Three of the candidates pursuing the second district seat on the Madison Common Council are going to sleep very well Tuesday night. One of them will dream of miles upon miles of museums stretching off into the sunset, and the other two will sleep the dreamless sleep of near exhaustion mixed with a few conciliatory drinks.
But knowing the people who are engaged in the race, the two winners of Tuesday's primary won't be going to sleep once the votes are tallied. Secure in the knowledge they'll be appearing on the April ballot, whichever pair of candidates emerges from the dogfight victorious will likely begin laying individual battle plans for the run up to the knock-down, drag-out mano a mano match-up.
Okay, I promise, that's the last of the boxing cliches I'll use today.
But in all seriousness, this has been an intense campaign, with each candidate logging untold hours of spare time trudging through Wisconsin's worst weather and banging down doors. The amount of campaign literature I've seen accumulated inside my front door and littering the gutters is staggering, and I've heard through the grapevine from a number of people who have met personally with one or more office-seeker on their own front stoop.
Though in hindsight, I ought to have pledged my support to whichever candidate could have cornered me on my own front porch, as it's become nearly impossible to find me at home during a reasonable hour of the day. Not a candidate came a-calling to my hobbit hole on Castle Place when I was around, and I'm a little disappointed.
With election day upon us, most of the measily six to ten percent of the voting populace who will turn out have a pretty good idea who they'll be voting for. There's not much left for the candidates to do that could sway their opinion, but I know of at least one who's planning a 4 AM wakeup call to distribute one last round of door hangers anyway.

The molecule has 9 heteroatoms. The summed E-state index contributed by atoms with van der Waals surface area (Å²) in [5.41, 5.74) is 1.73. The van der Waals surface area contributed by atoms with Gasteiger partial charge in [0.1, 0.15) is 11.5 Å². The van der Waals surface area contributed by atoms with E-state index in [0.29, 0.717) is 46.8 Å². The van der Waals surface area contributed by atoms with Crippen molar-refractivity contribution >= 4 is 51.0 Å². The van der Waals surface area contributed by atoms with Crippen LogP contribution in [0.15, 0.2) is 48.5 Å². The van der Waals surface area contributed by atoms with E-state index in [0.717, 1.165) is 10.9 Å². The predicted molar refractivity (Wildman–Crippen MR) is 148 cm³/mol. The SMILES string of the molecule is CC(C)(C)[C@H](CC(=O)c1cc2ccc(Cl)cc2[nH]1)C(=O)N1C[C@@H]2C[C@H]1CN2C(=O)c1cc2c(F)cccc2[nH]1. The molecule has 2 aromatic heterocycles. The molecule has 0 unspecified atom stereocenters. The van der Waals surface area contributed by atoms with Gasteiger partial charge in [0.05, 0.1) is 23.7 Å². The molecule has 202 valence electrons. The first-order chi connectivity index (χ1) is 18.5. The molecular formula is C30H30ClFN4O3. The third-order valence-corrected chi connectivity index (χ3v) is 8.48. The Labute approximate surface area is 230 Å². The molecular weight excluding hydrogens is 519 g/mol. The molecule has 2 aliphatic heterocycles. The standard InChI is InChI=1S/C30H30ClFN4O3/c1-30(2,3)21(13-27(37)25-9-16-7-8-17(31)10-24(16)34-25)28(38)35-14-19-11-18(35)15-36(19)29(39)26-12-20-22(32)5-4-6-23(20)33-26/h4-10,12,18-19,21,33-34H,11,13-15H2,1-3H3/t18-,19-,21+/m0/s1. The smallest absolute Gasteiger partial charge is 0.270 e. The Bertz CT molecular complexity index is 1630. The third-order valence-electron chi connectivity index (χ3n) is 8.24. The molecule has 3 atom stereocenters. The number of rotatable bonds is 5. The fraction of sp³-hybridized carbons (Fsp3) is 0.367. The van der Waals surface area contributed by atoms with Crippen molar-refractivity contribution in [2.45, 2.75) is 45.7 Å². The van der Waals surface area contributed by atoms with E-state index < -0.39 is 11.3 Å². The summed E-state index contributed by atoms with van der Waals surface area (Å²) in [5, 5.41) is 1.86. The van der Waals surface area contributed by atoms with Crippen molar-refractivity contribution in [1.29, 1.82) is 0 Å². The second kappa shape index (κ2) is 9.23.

So for the most part, there's not much left for any of the candidates to do but wait and hope. In terms of what they ought to be hoping for, other than enough people to turn out at election headquarters to help finish the cake and cash the keg (interesting sidenote, I personally excel in both areas), I've taken the time to compile a few suggestions.Though there's no such thing as a sure thing, incumbent Brenda Konkel need only really hope that her supporters are as numerous as they are vocal, both in the community and on the madison.com forums. While it's no news that the four-term city council member has plenty of people, both in the community and the city government, who would like to see her figuratively offed in the primary, in all likelihood it ain't gonna happen.